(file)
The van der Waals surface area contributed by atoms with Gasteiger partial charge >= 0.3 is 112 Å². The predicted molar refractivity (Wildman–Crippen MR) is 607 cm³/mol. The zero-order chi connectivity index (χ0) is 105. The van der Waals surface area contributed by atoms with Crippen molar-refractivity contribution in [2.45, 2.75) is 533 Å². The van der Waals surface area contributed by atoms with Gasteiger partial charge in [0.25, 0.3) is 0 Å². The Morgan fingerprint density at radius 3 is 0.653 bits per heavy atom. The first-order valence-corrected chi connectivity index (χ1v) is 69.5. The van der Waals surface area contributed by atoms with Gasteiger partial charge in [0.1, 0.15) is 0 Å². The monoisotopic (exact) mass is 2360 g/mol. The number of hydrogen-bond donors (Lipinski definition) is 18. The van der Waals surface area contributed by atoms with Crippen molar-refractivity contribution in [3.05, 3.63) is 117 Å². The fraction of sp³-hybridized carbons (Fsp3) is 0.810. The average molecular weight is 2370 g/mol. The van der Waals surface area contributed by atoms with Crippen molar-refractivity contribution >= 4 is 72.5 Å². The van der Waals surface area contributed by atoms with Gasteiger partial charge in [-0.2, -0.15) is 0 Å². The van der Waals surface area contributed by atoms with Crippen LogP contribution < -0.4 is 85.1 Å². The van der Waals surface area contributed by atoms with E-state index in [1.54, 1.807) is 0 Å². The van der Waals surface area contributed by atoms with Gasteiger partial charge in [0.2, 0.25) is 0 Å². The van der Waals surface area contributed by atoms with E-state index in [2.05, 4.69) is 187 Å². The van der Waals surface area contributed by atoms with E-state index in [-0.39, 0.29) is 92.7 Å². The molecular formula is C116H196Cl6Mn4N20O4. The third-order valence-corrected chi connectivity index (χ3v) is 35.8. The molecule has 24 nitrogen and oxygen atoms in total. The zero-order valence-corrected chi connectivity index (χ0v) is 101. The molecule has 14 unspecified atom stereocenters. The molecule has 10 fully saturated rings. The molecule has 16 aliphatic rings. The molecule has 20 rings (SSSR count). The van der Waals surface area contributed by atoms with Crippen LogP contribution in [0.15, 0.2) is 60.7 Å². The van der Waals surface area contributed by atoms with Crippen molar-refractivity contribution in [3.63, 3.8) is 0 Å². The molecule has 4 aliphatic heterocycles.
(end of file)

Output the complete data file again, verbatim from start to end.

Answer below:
The van der Waals surface area contributed by atoms with Gasteiger partial charge >= 0.3 is 112 Å². The predicted molar refractivity (Wildman–Crippen MR) is 607 cm³/mol. The zero-order chi connectivity index (χ0) is 105. The van der Waals surface area contributed by atoms with Crippen molar-refractivity contribution in [2.45, 2.75) is 533 Å². The van der Waals surface area contributed by atoms with Gasteiger partial charge in [0.25, 0.3) is 0 Å². The Morgan fingerprint density at radius 3 is 0.653 bits per heavy atom. The first-order valence-corrected chi connectivity index (χ1v) is 69.5. The van der Waals surface area contributed by atoms with Gasteiger partial charge in [0.1, 0.15) is 0 Å². The monoisotopic (exact) mass is 2360 g/mol. The number of hydrogen-bond donors (Lipinski definition) is 18. The van der Waals surface area contributed by atoms with Crippen molar-refractivity contribution in [3.05, 3.63) is 117 Å². The fraction of sp³-hybridized carbons (Fsp3) is 0.810. The average molecular weight is 2370 g/mol. The van der Waals surface area contributed by atoms with Crippen molar-refractivity contribution >= 4 is 72.5 Å². The van der Waals surface area contributed by atoms with Gasteiger partial charge in [-0.2, -0.15) is 0 Å². The van der Waals surface area contributed by atoms with Crippen LogP contribution < -0.4 is 85.1 Å². The van der Waals surface area contributed by atoms with E-state index in [1.54, 1.807) is 0 Å². The van der Waals surface area contributed by atoms with Gasteiger partial charge in [0.2, 0.25) is 0 Å². The van der Waals surface area contributed by atoms with E-state index in [2.05, 4.69) is 187 Å². The van der Waals surface area contributed by atoms with E-state index in [-0.39, 0.29) is 92.7 Å². The molecular formula is C116H196Cl6Mn4N20O4. The third-order valence-corrected chi connectivity index (χ3v) is 35.8. The molecule has 24 nitrogen and oxygen atoms in total. The zero-order valence-corrected chi connectivity index (χ0v) is 101. The molecule has 14 unspecified atom stereocenters. The molecule has 10 fully saturated rings. The molecule has 16 aliphatic rings. The molecule has 20 rings (SSSR count). The van der Waals surface area contributed by atoms with Crippen LogP contribution in [0.15, 0.2) is 60.7 Å². The van der Waals surface area contributed by atoms with Crippen molar-refractivity contribution in [3.63, 3.8) is 0 Å². The molecule has 4 aliphatic heterocycles.